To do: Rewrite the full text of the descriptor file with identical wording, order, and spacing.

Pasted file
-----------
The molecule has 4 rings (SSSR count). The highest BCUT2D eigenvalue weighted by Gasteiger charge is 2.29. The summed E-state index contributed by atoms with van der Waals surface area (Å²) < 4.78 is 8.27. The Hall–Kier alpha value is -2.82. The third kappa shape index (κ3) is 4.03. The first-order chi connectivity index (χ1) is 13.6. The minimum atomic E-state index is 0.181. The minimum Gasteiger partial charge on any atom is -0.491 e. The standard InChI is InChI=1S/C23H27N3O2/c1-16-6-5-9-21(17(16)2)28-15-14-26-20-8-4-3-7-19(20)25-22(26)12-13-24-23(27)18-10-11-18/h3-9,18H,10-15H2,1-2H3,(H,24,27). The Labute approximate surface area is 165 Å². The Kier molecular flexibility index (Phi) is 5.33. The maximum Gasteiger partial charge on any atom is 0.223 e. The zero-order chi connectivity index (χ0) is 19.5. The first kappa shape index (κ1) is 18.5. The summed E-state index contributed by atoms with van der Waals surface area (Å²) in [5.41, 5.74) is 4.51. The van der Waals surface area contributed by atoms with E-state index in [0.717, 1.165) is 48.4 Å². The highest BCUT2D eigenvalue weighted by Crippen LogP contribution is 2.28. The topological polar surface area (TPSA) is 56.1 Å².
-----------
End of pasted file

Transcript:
The molecule has 4 rings (SSSR count). The highest BCUT2D eigenvalue weighted by Gasteiger charge is 2.29. The summed E-state index contributed by atoms with van der Waals surface area (Å²) < 4.78 is 8.27. The Hall–Kier alpha value is -2.82. The third kappa shape index (κ3) is 4.03. The first-order chi connectivity index (χ1) is 13.6. The minimum atomic E-state index is 0.181. The minimum Gasteiger partial charge on any atom is -0.491 e. The standard InChI is InChI=1S/C23H27N3O2/c1-16-6-5-9-21(17(16)2)28-15-14-26-20-8-4-3-7-19(20)25-22(26)12-13-24-23(27)18-10-11-18/h3-9,18H,10-15H2,1-2H3,(H,24,27). The Labute approximate surface area is 165 Å². The Kier molecular flexibility index (Phi) is 5.33. The maximum Gasteiger partial charge on any atom is 0.223 e. The zero-order chi connectivity index (χ0) is 19.5. The first kappa shape index (κ1) is 18.5. The summed E-state index contributed by atoms with van der Waals surface area (Å²) in [5.41, 5.74) is 4.51. The van der Waals surface area contributed by atoms with E-state index in [0.717, 1.165) is 48.4 Å². The highest BCUT2D eigenvalue weighted by Crippen LogP contribution is 2.28. The topological polar surface area (TPSA) is 56.1 Å².